Spanish Old Master Drawings

Book (recto) / Study of a Step covered with a Cloth (verso)

Francisco Bayeu

(Saragossa, 1734-Madrid, 1795)

  • Date: c. 1788
  • Black chalk with white chalk highlights on blue tinted laid paper
  • 235 x 462 mm
  • Provenance: Casa-Torres Collection
  • SOLD

Francisco Bayeu was one of the most important Spanish artists of the 18th century. Within his extremely extensive oeuvre, in which he was most notable as a fresco painter, Bayeu produced a large number of drawings. The inventory drawn up after his death includes a very large quantity of life studies, academic nudes, preparatory studies for paintings and other types of drawings. 1 All of them clearly manifest the very considerable influence of Mengs on his work and Bayeu can be described as the leading follower of that artist’s academic precepts. According to Ceán Bermúdez, few equalled Bayeu in the “correctness of his drawing, the simplicity of the poses, the fine organisation of the composition, the expression, contrast between the groups, chiaroscuro, colour and harmony […].” 2 Born in Saragossa to a family of the local nobility, he trained in his native city in the workshop of Juan Andrés de Merclein before moving permanently to Madrid in 1763 as the assistant to Antonio Rafael Mengs. At this point Bayeu began to collaborate on the numerous decorative schemes, particularly frescoes, which were being executed for various royal residences at that time. As a result of these projects he was appointed Court Painter in 1767. Together with these commissions for the Court, Bayeu also produced work for the Basilica del Pilar in Saragossa and for Toledo cathedral. In 1788 he became director of the Academia de Bellas Artes de San Fernando in Madrid. Working tirelessly during these years, he died in Madrid in 1795.

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The two drawings presented here are studies for elements commonly used in large-scale compositions, in this case a book and a step covered with a cloth. Both are executed in black chalk on blue paper, a technique and support typically employed by Bayeu for his sketches, with the highlights defined in white chalk in order to create a sense of volume. Both images are striking for the naturalism and restrained simplicity in the depiction of the objects.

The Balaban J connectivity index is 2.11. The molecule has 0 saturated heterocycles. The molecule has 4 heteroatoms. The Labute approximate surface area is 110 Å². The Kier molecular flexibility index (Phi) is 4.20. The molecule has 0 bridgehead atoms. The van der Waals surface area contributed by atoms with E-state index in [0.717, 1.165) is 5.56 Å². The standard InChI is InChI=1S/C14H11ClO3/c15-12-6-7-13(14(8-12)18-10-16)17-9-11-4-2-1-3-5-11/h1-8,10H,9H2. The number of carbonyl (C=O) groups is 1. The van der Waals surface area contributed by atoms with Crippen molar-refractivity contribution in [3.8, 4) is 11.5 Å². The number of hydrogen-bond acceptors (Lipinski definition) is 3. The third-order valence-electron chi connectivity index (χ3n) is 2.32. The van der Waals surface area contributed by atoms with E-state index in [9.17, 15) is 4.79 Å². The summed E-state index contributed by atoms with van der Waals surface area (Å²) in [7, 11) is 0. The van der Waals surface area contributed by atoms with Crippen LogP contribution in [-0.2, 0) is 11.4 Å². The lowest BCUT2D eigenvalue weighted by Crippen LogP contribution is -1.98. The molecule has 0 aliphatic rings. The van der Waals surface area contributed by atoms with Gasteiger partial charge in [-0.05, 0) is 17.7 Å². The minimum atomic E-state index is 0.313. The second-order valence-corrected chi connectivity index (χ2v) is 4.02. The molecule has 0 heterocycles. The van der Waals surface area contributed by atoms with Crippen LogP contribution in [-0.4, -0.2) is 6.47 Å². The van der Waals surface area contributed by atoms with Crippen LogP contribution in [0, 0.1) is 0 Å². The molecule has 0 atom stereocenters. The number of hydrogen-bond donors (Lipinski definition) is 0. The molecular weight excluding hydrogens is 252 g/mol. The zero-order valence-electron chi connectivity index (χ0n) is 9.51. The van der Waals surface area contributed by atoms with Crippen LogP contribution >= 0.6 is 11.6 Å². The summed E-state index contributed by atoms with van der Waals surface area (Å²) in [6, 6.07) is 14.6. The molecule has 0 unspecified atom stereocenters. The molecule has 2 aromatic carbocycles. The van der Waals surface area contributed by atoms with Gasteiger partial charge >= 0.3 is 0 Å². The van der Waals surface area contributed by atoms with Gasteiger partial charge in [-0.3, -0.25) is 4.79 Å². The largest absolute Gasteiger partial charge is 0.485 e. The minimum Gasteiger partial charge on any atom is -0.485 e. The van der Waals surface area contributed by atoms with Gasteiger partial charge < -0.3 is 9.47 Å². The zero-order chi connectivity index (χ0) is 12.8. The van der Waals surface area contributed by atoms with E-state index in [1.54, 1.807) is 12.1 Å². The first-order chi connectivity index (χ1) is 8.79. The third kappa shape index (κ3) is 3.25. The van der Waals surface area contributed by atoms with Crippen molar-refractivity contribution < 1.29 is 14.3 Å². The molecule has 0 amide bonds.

The sketch for the book could be related to a large number of paintings by Bayeu in which this element appears. In general, the presence of bibles, texts, pages with writing on them, etc is a frequently recurring element in allegorical and symbolic scenes. However, the position of this volume seems to suggest that it could be a preparatory study for the important commission for the canvas of The Exaltation of the Sacred Heart of Jesus for the parish church in Pedrola, Saragossa. 3 In 1779 the Duke of Villahermosa, Juan Pablo de Aragón y Azlor, offered up a vow to restore and enlarge the old parish church in Pedrola, a foundation under his patronage, if his sickly son reached the age of five. The child survived and in order to fulfil his promise the Duke contracted some of the most important artists of the day. The architect Gregorio Sevilla designed the crossing and presbytery; Juan de Villanueva designed the stucco high altar; and Francisco Bayeu was commissioned to execute some for the paintings for the altarpieces, which he completed around 1788. His contribution consisted of two canvases, the above-mentioned work and The Assumption of the Virgin. Bayeu produced a large number of preparatory studies for the carefully composed and complex stepped composition of The Exaltation, of which the Museo del Prado now has those of the Virgin, Saint Bernard, Saint Luigi Gonzaga, Saint Ignatius Loyola, the head of a saint and a study of four hands. 4 In addition, Bayeu produced a study of the definitive composition now in the collection of the Duchess of Villahermosa. 5

The drawing on the reverse of the present sheet, depicting a step covered with a cloth, is more difficult to relate to a particular work. It is primarily a magnificent study of light, shade and volumes for subsequent use in a painting. Bayeu frequently made use of stepped compositions in his paintings, for which reason an analysis of the fall of drapery on a step would be a motif to which he devoted considerable attention.

[1] See Pérez Sánchez, Alfonso E., Historia del dibujo en España. De la Edad Media a Goya. Madrid, Cuadernos de Arte Cátedra, 1986, pp. 364-373; and Morales y Marín, José Luis, Francisco Bayeu. Vida y obra. Saragossa, Ediciones Moncayo, SL.L., 1995, pp. 133-194.

[2] Ceán Bermúdez, José Agustín, Diccionario histórico de los más ilustres profesores de las Bellas Artes en España. Madrid, Imprenta de la Viuda de Ibarra, 1800, vol. I, p. 100.

[3] Morales y Marín, José Luis, Francisco Bayeu. Vida y obra. Saragossa, Ediciones Moncayo, SL.L., 1995, pp. 53 and 117-118, cat. no. 176.

[4] See Morales y Marín, José Luis, Francisco Bayeu. Vida y obra. Saragossa, Ediciones Moncayo, SL.L., 1995, pp. 164-165, cat. no. 223-228.

[5] Morales y Marín, José Luis, Francisco Bayeu. Vida y obra. Saragossa, Ediciones Moncayo, SL.L., 1995, p. 118, cat. no. 177.